Unlike women, birth control options for men are limited to slip-ons or snips. For now. A team of researchers may have identified the necessary compounds to make male birth control pills a reality.
One compound that's been studied as a potential male contraceptive is testosterone. "At certain doses it causes infertility," says Jillian Kyzer, a graduate student working on the topic. "But at those doses, it doesn't work for up to 20 per cent of men, and it can cause side effects, including weight gain and a decrease in 'good' cholesterol."
Any male contraceptive in the market will have to satisfy certain requirements, explains Kyzer's team leader, Gunda I. Georg from the University of Minnesota College of Pharmacy. It will have to be soluble so it can be taken orally. It needs to start working fairly quickly, and it shouldn't diminish one's libido. It should also be safe, even if consumed for decades. Plus, as some users will eventually want to have children, its impact on fertility should be reversible, with no lingering ill effects on sperm or embryos.
Drug companies, including Bristol-Myers Squibb (BMS), have created some experimental male contraceptives, but these too have drawbacks, Kyzer says. For instance, one of the company's test compounds is good at inhibiting fertility but isn't very soluble, so it can't be taken orally. "No one wants to inject themselves with a needle once a day or once a week for most of their lives," she notes.
Another Bristol-Myers Squibb experimental compound can be taken orally but isn't very selective in terms of its cellular targets in the body. That means the compound not only interacts with the retinoic acid receptor- alpha, which is involved in male fertility, but also with two other retinoic acid receptors that are unrelated to fertility. That flaw could cause side effects.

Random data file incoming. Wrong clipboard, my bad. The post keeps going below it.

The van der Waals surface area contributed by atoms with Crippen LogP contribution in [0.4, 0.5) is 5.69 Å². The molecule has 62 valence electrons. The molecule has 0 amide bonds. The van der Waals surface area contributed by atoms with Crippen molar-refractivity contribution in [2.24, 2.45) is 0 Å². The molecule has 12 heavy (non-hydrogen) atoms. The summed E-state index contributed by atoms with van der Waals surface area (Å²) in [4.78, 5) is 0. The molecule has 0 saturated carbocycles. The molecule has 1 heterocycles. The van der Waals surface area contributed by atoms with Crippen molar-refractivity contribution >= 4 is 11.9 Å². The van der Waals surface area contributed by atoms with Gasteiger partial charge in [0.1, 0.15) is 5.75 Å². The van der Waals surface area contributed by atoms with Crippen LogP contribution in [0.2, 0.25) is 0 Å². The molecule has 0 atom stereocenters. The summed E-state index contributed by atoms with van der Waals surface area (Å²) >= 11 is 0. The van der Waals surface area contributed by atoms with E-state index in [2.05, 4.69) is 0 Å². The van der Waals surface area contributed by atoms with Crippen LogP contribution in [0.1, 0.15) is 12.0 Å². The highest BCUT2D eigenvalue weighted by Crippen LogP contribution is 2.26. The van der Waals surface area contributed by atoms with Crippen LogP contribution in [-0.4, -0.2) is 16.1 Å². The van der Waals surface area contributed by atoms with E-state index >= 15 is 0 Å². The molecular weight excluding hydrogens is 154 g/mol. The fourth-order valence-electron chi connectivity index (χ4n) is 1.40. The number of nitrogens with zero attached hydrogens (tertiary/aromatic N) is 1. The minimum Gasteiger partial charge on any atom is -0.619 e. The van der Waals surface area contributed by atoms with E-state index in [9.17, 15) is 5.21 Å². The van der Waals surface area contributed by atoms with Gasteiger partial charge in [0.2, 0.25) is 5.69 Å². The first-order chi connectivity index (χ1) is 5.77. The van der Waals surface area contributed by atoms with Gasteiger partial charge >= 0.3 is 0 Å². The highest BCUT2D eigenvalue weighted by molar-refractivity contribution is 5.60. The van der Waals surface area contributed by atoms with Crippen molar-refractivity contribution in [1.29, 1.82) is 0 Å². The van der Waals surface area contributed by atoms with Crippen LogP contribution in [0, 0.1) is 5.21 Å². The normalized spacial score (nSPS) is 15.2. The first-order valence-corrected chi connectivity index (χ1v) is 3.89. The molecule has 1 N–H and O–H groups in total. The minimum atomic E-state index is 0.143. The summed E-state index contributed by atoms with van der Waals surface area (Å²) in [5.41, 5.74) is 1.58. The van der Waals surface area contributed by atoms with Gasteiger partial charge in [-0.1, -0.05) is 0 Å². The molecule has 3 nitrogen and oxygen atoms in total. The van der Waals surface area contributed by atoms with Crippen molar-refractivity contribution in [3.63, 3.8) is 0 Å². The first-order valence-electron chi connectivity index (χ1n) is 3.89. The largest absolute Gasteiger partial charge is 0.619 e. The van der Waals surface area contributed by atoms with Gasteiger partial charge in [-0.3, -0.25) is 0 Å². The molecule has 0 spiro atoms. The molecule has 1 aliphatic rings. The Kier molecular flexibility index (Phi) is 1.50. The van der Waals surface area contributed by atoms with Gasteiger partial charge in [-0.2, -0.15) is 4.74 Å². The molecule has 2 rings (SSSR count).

Kyzer and several of her colleagues are creating numerous substances that are similar in their chemical structure to the Bristol-Myers Squibb compounds. Although the optimal contraceptive for men remains elusive, Georg's team has made some progress. For instance, researchers are gaining a better understanding of how tweaks to the chemical structure of their test compounds affect the substances' cellular interactions in the body.
One of those tweaks added a polar group to the molecule, which made the test compounds more soluble. Another tweak replaced an amide bond in the BMS compound with slightly different bonds that are known in the field of medicinal chemistry to mimic an amide bond. As intended, that change improved the test compounds' stability, meaning they would last longer in the body. Unfortunately, both types of modifications also reduced the specificity of the compounds for the intended retinoic acid receptor-alpha target.
The study is presented at the 251st National Meeting & Exposition of the American Chemical Society (ACS).